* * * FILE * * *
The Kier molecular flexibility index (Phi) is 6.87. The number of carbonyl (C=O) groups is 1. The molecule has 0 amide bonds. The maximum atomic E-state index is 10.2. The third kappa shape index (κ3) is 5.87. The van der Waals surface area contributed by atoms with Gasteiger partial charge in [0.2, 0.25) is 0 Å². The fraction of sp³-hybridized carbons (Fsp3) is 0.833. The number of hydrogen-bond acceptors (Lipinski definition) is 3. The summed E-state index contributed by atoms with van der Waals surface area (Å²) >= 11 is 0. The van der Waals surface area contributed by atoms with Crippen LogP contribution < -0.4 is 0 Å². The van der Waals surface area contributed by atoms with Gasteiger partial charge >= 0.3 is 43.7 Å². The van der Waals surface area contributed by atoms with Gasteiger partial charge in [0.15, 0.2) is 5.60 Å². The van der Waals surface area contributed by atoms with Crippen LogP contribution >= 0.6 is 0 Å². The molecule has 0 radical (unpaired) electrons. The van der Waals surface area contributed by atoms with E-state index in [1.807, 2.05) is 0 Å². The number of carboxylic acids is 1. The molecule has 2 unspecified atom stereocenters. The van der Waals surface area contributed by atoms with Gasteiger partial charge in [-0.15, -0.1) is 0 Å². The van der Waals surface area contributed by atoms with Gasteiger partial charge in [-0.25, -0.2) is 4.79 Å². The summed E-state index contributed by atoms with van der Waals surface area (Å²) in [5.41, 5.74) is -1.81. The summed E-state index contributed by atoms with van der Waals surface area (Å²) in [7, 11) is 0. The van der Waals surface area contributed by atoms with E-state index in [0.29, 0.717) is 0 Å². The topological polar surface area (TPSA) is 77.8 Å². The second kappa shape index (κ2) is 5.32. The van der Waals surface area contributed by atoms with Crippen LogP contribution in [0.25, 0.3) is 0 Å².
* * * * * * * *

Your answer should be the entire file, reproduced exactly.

The Kier molecular flexibility index (Phi) is 6.87. The number of carbonyl (C=O) groups is 1. The molecule has 0 amide bonds. The maximum atomic E-state index is 10.2. The third kappa shape index (κ3) is 5.87. The van der Waals surface area contributed by atoms with Gasteiger partial charge in [0.2, 0.25) is 0 Å². The fraction of sp³-hybridized carbons (Fsp3) is 0.833. The number of hydrogen-bond acceptors (Lipinski definition) is 3. The summed E-state index contributed by atoms with van der Waals surface area (Å²) >= 11 is 0. The van der Waals surface area contributed by atoms with Crippen LogP contribution < -0.4 is 0 Å². The van der Waals surface area contributed by atoms with Gasteiger partial charge >= 0.3 is 43.7 Å². The van der Waals surface area contributed by atoms with Gasteiger partial charge in [0.15, 0.2) is 5.60 Å². The van der Waals surface area contributed by atoms with Crippen LogP contribution >= 0.6 is 0 Å². The molecule has 0 radical (unpaired) electrons. The van der Waals surface area contributed by atoms with E-state index in [1.807, 2.05) is 0 Å². The number of carboxylic acids is 1. The molecule has 2 unspecified atom stereocenters. The van der Waals surface area contributed by atoms with Gasteiger partial charge in [-0.15, -0.1) is 0 Å². The van der Waals surface area contributed by atoms with Gasteiger partial charge in [-0.25, -0.2) is 4.79 Å². The summed E-state index contributed by atoms with van der Waals surface area (Å²) in [5.41, 5.74) is -1.81. The summed E-state index contributed by atoms with van der Waals surface area (Å²) in [7, 11) is 0. The van der Waals surface area contributed by atoms with E-state index in [0.29, 0.717) is 0 Å². The topological polar surface area (TPSA) is 77.8 Å². The second kappa shape index (κ2) is 5.32. The van der Waals surface area contributed by atoms with Crippen LogP contribution in [0.25, 0.3) is 0 Å².